But does this mean future leaders will also be axed as soon as their poll ratings slump and the public is fed up? There is a danger of Tory MPs becoming like Australian or Japanese politicians who got into the habit of disposing of their leaders rather in the manner of Premier League clubs ditching their managers after a run of bad results. Theresa May lasted three years; Johnson is likely to go after two and a half. Would Rishi Sunak be allowed a year or 18 months to solve the cost-of-living crisis?
Before anyone gets to find out, Tory MPs have to stop griping and start writing letters to get rid of Johnson. There is no ready-made band of assassins. Things have changed since a group of éminences grises from the same school or regiment, or club, would quietly do the deed. These days, MPs must calculate whether they should be one of the 54 to submit letters to the chairman of the 1922 Committee, with no guarantee that they will reach the threshold or win the subsequent vote of “no confidence”.
In the last parliament, I watched with fascination as Tory MPs manoeuvred to get rid of Theresa May, who was more unpopular then than Boris Johnson is now, and had none of his street-fighting skills. It was very messy: the rebels misjudged their timing and actually cemented her in place for several more months.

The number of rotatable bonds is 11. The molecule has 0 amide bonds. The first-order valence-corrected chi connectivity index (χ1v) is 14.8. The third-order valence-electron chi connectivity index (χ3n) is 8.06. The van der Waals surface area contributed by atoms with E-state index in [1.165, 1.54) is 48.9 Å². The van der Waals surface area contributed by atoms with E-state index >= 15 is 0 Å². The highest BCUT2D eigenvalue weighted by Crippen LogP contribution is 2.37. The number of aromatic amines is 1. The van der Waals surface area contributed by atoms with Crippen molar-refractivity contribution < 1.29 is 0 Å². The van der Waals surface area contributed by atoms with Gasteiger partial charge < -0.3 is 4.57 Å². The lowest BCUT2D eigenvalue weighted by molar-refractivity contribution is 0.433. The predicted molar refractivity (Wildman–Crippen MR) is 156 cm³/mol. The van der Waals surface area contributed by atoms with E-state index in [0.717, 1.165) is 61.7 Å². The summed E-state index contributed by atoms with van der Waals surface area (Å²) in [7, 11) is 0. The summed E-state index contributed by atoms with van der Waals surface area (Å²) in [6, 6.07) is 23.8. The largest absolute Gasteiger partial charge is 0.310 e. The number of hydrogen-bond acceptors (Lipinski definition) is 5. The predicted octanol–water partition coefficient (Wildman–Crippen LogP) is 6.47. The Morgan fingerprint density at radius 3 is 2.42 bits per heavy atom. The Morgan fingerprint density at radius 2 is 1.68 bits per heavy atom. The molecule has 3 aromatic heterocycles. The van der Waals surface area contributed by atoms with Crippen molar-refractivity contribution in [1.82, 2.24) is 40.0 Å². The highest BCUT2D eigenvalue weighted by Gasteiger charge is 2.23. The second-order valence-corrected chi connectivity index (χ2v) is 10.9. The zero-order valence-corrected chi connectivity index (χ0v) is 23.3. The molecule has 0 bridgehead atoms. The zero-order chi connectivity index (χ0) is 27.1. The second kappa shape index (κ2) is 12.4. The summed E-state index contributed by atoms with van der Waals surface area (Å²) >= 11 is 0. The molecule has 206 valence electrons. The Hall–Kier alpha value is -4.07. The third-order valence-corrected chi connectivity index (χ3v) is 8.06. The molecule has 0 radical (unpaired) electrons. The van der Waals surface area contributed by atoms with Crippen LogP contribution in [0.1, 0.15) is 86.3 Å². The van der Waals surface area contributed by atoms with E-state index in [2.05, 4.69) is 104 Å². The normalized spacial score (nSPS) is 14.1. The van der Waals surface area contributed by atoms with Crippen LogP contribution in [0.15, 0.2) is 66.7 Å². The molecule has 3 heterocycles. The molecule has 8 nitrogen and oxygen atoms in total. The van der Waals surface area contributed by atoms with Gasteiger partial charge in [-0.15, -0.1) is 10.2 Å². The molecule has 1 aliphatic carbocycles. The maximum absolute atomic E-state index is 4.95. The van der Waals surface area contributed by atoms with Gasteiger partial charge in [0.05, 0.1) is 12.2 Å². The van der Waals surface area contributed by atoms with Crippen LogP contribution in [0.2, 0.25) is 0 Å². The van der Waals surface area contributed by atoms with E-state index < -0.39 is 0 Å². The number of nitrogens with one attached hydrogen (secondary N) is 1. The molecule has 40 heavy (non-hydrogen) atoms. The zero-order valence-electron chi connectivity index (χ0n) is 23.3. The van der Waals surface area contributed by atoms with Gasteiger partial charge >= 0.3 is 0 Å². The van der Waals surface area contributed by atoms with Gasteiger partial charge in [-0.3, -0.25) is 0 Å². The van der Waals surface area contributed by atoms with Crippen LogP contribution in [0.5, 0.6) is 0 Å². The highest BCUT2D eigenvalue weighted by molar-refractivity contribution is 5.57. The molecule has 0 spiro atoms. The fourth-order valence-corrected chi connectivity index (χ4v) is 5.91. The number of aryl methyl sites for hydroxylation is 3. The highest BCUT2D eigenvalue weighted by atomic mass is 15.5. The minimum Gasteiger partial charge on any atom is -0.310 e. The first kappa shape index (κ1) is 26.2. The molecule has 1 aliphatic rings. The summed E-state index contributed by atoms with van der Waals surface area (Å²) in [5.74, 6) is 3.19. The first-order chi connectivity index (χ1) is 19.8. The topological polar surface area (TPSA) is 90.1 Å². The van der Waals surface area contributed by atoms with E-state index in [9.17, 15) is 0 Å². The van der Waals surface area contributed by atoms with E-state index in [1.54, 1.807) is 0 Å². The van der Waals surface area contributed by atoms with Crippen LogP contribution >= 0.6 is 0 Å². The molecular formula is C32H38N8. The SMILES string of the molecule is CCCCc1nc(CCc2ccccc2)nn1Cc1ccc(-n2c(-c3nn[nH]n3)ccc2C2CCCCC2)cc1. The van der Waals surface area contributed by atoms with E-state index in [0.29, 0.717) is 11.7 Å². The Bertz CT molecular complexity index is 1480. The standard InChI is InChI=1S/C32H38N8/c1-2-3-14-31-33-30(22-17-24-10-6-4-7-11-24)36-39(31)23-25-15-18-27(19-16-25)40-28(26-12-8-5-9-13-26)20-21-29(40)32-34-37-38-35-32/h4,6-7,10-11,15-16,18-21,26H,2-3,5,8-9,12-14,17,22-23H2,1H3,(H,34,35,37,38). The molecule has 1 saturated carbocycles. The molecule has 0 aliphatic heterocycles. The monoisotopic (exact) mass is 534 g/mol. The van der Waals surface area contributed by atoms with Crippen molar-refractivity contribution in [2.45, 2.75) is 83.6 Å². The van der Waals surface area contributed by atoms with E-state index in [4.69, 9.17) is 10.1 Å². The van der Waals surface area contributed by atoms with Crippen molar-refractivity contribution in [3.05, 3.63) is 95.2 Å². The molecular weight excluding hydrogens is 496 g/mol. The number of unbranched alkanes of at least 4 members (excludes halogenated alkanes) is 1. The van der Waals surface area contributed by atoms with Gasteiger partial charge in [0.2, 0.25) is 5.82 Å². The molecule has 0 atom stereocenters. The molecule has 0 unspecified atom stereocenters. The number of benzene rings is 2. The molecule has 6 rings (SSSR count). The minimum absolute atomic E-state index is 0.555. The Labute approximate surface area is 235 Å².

The current batch of Conservative MPs is a disunited coalition of very different kinds of constituencies, with varying degrees of vulnerability in the next election. There are former supporters of Theresa May, embittered ex-ministers, closet Remainers, militant Brexiters, Thatcherites, secessionist Scots, levelling-uppers and those from the home counties who privately think that more than enough is being done for the proletarian north.
If the prime minister is deposed, there will also be dozens of angry refugees from Johnson’s regime. His hangers on like Priti Patel, Jacob Rees-Mogg and Nadine Dorries would be out of a job in any other administration. Loyalists like Peter Bone, who have been out in the media, putting up a spirited defence of the leader, will not look kindly on the executioners either.
Assuming that Johnson can be disposed of, this disparate group of MPs has the key role of choosing a shortlist of two for the party members to choose from. Since the members are on average very old and have views far out of line with the voting public, this is supposed to be a defence mechanism against wild or eccentric candidates, though it failed when Andrea Leadsom made it (briefly) on to the ballot paper in 2017. The mechanism may yet be deployed to filter out candidates like Liz Truss, who would otherwise comfortably win a ballot of members but have limited appeal outside the readership of the Daily Express.